true crime podcasts

This Week in True-Crime Podcasts: The Sneak, CounterClock, and More

Photo: Vulture

The true-crime podcast universe is ever expanding. We’re here to make it a bit smaller and a bit more manageable. There are a lot of great shows, and each has a lot of great episodes, so we want to highlight the noteworthy and the exceptional. Each week, our crack team of podcast enthusiasts and specialists will pick their favorites.

CounterClock, “Of Interest”

Kill Devil Hills is a small town on the Outer Banks of North Carolina, where, in July 1997, Denise Johnson was murdered in her home, which was then burned down. Investigative journalist Delia D’Ambra grew up in Kill Devil Hills, and in this podcast, she’s taking a look at Denise’s unsolved murder, and all of the pieces that went unexamined, while contemplating how the case changed the way she thinks about the town where she spent her own childhood. Denise, it turns out, had a roommate, who, by sheer luck, avoided being home when Denise was murdered, and may have escaped being a victim herself. In the most recent episode, D’Ambra speaks with her about what she remembers about that night, the days that preceded Denise’s murder, unearthing some things (scary neighbors, a detail about Denise’s dog) that the police should probably have asked her about, but have yet to. This episode is teeming with information that has the potential to blow the case open; in addition to Denise’s roommate, D’Ambra talks with the ex-wife of a dude who was the first person to arrive on the scene the day of Denise’s murder, and the online forums, where Kill Devil Hills locals speculate as to what may have happened. CounterClock is a treasure trove for those who can’t get enough of cold cases getting to see the light of day. Someone knows something about Denise’s murder, and thanks to this deep dive, soon we all might. —Chanel Dubofsky

The Sneak, “The Witness”

The first episode of The Sneak, a new true-crime sports podcast from For the Win, USA Today Sports, and Wondery, begins with a Realtor calling 911 to report a brazen bank robbery. The Realtor saw a man attack a Brink’s truck driver before grabbing two bags of cash and fleeing, and then decided to give chase. When asked why he did so, he joked, “I’m in real estate, times have been tough. If a guy’s got a bag of money like that, he’s not getting away without buying a home.” He watched as the suspect discarded his disguise and ran while cradling the bag of money under his arm like a football. He pursued the suspect down a dead-end road where it was as if he vanished into thin air. And then he made an escape that host Nate Scott says was so outlandish that it is still to this day hard to believe. That getaway, and the story of the 2008 heist carried out by former college football star Anthony Curcio, went viral. But, Scott notes, that wasn’t the whole story, which the podcast promises to tell through interviews with witnesses, police … and the robber himself. —Lara Bricker

Strictly Stalking, “Stalking Back: Lenora Claire”

Lenora Claire is a casting director, curator, and documentarian. In 2011, after meeting Lenora in person at a gallery opening in Los Angeles (while he was dressed in a space suit), a stalker began sending her letters, which quickly escalated into rape and death threats, as well as trying to find her at events and places she went in her daily life. In this episode of Strictly Stalking, Claire tells hosts Jaimie Beebe and Jake Deptula about going to the police, who advised her to change her hair color and stop using the internet, how she leveraged her Hollywood connections to expose her stalker — as he continued to threaten Claire and others, including Ivanka Trump and Gwyneth Paltrow, and what happened once she eventually got a restraining order (spoiler: not much). Claire is an engaging storyteller — feisty, relentless, detailed, and strategic. Listen for her analysis of the laws that hold her and other stalking victims hostage, how she’s helping folks in similar circumstances, the difference between initiatives and laws, incels in social media, and the tricky yet effective nature of the sex-offender registry. —Chanel Dubofsky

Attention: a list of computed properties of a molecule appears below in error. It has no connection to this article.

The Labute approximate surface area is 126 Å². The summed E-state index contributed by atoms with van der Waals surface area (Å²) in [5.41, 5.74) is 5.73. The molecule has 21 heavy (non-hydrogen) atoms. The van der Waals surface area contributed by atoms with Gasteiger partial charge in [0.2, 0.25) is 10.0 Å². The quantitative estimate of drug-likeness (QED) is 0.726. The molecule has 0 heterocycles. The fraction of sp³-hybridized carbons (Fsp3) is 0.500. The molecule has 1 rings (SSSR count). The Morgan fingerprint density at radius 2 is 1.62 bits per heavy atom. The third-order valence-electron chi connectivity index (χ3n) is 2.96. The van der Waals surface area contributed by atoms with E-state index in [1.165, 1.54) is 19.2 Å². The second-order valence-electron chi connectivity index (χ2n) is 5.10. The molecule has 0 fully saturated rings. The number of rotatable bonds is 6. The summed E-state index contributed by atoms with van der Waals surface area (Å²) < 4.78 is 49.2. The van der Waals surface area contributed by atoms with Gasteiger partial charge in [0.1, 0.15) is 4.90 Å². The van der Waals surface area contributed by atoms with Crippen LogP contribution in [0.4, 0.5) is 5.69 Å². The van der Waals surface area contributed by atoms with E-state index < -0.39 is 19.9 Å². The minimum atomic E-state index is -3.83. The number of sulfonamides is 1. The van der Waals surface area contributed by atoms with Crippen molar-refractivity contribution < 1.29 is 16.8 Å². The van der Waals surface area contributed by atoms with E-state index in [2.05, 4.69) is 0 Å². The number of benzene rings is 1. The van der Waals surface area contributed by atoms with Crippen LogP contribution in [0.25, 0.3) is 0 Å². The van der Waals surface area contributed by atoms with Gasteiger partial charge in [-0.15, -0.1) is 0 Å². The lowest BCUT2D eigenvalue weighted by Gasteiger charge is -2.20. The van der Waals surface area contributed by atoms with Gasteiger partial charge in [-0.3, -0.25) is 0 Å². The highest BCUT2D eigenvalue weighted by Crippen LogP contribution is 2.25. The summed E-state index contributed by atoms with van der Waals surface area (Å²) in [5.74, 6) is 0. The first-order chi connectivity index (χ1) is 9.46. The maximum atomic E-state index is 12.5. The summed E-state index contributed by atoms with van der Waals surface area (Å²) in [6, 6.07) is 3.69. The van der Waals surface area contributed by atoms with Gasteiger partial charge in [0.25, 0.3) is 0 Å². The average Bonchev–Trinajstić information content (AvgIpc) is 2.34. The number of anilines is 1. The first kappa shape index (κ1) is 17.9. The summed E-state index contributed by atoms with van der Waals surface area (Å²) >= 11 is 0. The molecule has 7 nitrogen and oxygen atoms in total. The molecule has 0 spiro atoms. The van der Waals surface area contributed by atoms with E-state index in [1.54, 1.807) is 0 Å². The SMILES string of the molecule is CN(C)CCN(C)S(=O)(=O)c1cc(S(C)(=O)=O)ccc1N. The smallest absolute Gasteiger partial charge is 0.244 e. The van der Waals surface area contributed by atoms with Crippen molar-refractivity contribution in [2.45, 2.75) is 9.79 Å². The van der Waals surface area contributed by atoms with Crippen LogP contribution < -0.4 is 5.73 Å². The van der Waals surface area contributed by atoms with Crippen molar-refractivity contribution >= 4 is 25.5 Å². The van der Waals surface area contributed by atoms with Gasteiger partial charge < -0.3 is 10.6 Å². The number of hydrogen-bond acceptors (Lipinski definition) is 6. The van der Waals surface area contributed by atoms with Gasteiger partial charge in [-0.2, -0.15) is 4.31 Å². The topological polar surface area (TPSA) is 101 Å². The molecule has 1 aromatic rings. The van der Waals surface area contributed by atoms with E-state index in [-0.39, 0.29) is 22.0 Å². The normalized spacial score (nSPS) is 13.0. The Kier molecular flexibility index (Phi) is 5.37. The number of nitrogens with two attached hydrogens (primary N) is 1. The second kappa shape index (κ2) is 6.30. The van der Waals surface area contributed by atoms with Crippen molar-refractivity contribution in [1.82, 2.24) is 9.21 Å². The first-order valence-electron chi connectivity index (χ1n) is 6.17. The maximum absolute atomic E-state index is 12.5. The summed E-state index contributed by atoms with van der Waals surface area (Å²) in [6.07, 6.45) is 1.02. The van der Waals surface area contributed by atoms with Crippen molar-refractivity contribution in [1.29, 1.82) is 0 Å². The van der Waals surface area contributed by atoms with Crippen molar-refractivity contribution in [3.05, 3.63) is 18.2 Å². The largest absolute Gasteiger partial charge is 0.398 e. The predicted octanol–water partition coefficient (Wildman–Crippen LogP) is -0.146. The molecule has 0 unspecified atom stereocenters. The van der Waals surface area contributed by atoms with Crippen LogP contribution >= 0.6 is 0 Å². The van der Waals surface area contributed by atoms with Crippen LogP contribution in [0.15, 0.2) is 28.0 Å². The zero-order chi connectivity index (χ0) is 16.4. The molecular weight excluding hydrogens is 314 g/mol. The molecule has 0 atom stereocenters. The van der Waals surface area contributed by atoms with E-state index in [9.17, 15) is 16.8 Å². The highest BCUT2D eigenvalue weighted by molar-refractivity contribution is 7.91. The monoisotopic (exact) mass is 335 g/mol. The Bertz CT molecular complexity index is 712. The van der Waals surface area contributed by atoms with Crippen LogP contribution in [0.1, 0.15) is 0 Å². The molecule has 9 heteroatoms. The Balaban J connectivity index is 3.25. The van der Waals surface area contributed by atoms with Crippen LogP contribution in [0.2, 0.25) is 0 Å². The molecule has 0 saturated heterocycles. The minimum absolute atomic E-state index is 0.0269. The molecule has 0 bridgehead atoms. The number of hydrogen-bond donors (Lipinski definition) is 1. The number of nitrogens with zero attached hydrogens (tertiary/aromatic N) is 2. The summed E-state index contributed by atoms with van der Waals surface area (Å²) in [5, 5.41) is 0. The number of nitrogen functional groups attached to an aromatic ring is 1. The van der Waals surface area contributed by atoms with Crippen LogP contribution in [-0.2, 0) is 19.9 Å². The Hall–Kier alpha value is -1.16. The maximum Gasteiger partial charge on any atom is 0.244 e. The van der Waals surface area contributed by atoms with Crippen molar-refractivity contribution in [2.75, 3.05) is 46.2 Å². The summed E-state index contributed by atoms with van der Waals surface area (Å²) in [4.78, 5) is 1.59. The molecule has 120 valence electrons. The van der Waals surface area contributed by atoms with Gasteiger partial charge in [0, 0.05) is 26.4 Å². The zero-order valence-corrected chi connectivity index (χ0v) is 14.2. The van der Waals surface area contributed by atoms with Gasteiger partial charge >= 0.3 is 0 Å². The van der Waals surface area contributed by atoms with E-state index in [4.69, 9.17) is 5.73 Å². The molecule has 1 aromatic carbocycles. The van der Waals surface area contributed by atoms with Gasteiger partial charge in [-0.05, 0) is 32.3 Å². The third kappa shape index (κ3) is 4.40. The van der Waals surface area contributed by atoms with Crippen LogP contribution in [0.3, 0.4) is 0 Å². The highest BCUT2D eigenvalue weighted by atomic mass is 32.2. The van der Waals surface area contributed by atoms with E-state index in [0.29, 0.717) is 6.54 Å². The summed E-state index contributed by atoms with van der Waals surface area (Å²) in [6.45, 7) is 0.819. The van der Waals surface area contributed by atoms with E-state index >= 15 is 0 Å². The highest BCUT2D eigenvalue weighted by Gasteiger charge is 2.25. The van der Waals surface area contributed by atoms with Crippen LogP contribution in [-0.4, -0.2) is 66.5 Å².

Crime Beat, “The Horror That Lurks”

Canadian journalist Nancy Hixt remains one of the most humane true-crime podcasters out there. The veteran Global News reporter avoids sensationalism in favor of giving voice to the often-overlooked victims, many of whom she’s interviewed numerous times throughout her career — meaning they trust her to tell their story and to tell it well. This week’s episode covers the sexual assault of a woman Hixt simply refers to as “Lisa,” who was 19 when she was raped at the tanning salon where she worked. As it turns out, the perpetrator was a career criminal named Marcel Joseph Parent, and the podcast wrestles with the issues surrounding Canada’s handling of violent repeat offenders. (In one heartbreaking clip, Lisa says that this is one instance in which she wished she lived in the U.S. because Parent would have been put away for good after assaulting yet another woman.) To be sure, there are no easy answers here, and Hixt doesn’t pretend to have them. Criminal-justice reforms are long overdue — especially in the treatment of rape cases, both in Canada and the U.S. — and hopefully podcasts like Hixt’s will help move the needle. —Amy Wilkinson

This Week in True-Crime Podcasts: The Sneak and CounterClock